OPINION

On the Greek debt, lawmakers, the Aegean dispute

Re: ?The honest and poor politician?

Mr. Xydakis? third paragraph is hard-hitting, and to the point, but his first two are somewhat unfair.

It takes some courage for two MPs to come out and to be the first to say that they will stick their snouts less deeply into the trough; and for one of them also to say that 300 MPs is too many, and 200 would do fine. Typically for Greece, no others have joined them; and also no ?leaders? have come out in even the mildest of support. So, one can imagine the way this brave pair are being treated by their ?colleagues?, who are all benefitting from the trough, and are scared-stiff that it might be reduced or taken away from them — horror of horrors!

So, I think their moral courage — to be the first to take a step, in the certain knowledge of not being supported — should be applauded, not sneered at. Instead, why is there not outrage among other MPs, media and the public about the continuing hypocrisy in the Parliament? The statute of limitations, the immunity, and the corruption? Instead choosing to cry crocodile tears about the economy and the suffering of the Greeks. And why is no coalition of ?fellow-thinkers? coming forward to shout aloud about the facts stated in Mr. Xydakis? third paragraph?

And finally, it really is time to stop treating the ?orthodox? church with such kid gloves, to disestablish the church, and to let it use its vast wealth to pay the salaries of its servants, and not to allow it to get away with saying, ?Hey! We?re giving out a lot of bowls of soup!? The synthetic squeals of outrage of the Thessaloniki bishop interviewed by Mr. Manos should be rebutted, and treated with the contempt they deserve — which unfortunately Mr. Manos was too timid to do. Time to call their bluff!

Robert Skailes

Heeding our own advice

As an Australian, I find Mr John Pandazopoulos?s comments regarding so-called solutions to Greece?s debt problems quite revealing. Australia by sheer luck has high-priced raw commodities to sell to two major cashed-up countries (China and India) and suddenly our politicians are roaming the world advising debt-burdened countries about restructuring their economies to export more.

No mention that the rest of the Australian economy is in the doldrums, including manufacturing, retail, finance and tourism. No mention that Australian personal debt is the highest in the world. How a Greek diaspora of 7-10 million can be compared to a Chinese diaspora of hundreds of millions is breathtaking in its naivety. No doubt Mr Pandazopoulos?s intentions are admirable but perhaps he should provide leadership to his struggling Dandenong patch before giving advice to Greece.

Anna Baras-Miller

Melbourne

Re: ?Diaspora MPs back ?Greek Davos??

Great idea!

We can do it together.

There is need for some concrete steps in all aspects of promoting what we are proud of and what we have to offer.

Is the confererence faciitating any step-by-step promotions of products and/or services?

Let the people of the diaspora know how they can help and they will respond!

Proud to be a Greek.

Leonidas Kotsinonos

Prime minister and Greek debt

Your article in Sunday?s Ekathimerini quotes the prime minister as saying, ?It is the first time that Europe has recognized and has placed on the table the issue of reducing the debt burden on the Greek people.?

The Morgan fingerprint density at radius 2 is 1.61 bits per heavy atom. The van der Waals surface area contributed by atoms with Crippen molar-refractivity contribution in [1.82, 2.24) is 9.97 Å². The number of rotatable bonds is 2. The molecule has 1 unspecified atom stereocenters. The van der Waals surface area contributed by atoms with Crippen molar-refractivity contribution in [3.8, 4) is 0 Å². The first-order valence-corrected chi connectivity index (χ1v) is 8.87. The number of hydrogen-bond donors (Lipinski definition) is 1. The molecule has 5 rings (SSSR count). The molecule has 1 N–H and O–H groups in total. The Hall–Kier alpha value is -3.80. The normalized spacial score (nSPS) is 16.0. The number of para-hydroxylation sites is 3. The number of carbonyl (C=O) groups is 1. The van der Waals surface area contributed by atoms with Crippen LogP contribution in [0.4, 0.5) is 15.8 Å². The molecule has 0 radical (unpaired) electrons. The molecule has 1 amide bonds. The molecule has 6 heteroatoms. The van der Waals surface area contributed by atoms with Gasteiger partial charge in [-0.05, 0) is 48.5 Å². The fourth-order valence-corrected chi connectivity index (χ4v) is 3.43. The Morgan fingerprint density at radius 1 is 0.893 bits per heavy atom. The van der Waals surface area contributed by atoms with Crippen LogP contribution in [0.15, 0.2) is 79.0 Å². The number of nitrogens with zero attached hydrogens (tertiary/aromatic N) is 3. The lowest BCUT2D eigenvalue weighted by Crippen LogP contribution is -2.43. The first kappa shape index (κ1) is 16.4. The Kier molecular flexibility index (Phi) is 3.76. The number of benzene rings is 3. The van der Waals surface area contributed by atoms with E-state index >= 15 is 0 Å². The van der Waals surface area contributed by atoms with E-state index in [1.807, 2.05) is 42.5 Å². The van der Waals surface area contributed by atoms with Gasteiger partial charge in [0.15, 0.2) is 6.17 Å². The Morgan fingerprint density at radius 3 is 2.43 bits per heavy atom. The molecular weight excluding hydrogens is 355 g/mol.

Is this another way of the prime minister saying Greece wants to default on its debts and does not believe it can ever pay back all that it has borrowed?

Geoff Hughes

Paradoxes in the Aegean dispute

Since 1974, Greece has spent a lot of money on its armed forces and several of its pilots have been killed enforcing Greece?s sovereignty over the Aegean Sea, both in its national airspace and the Athens Flight Information Region.

One paradox of this dispute is that Turkey has been seeking a revision of the status quo in the Aegean even though Turkey was a signatory to treaties that established the current territorial borders and that there is no legitimate claim by Turkey. They are applying enough pressure on Greece through airspace infractions and violations to alarm the Greek military and government officials. Yet not enough to clearly provoke an open confrontation in the hope that Greece will actually be pressured to surrender some of its sovereignty without any shots being fired. The other paradox involves allies of both Greece and Turkey that have done next to nothing to resolve this situation. US Secretary of State Hillary Clinton?s visit to Athens has reminded me of the question I often ask: What has any Western leader done in the last 37 years to help bring about a resolution to this situation, especially one between presumed NATO allies? They sit back and chastise both nations for presumed ?childish? and parochial behavior and do not appear to take the situation seriously at all. Greece especially has been excoriated for its large defense budgets and very large armed forces given its current debt crisis, yet cannot afford to let its guard down given its current security needs.

Is it naive to think that one of the monarchs of the so-called peace-loving countries of Scandinavia could invite the leaders of Greece and Turkey to Copenhagen, Stockholm, or Oslo in order to mediate some sort of solution? Or that a person with more diplomatic weight, like Hillary Clinton or Nicolas Sarkozy, could help broker some solution? Or do none of them really care or believe there is a problem?

Peter Kates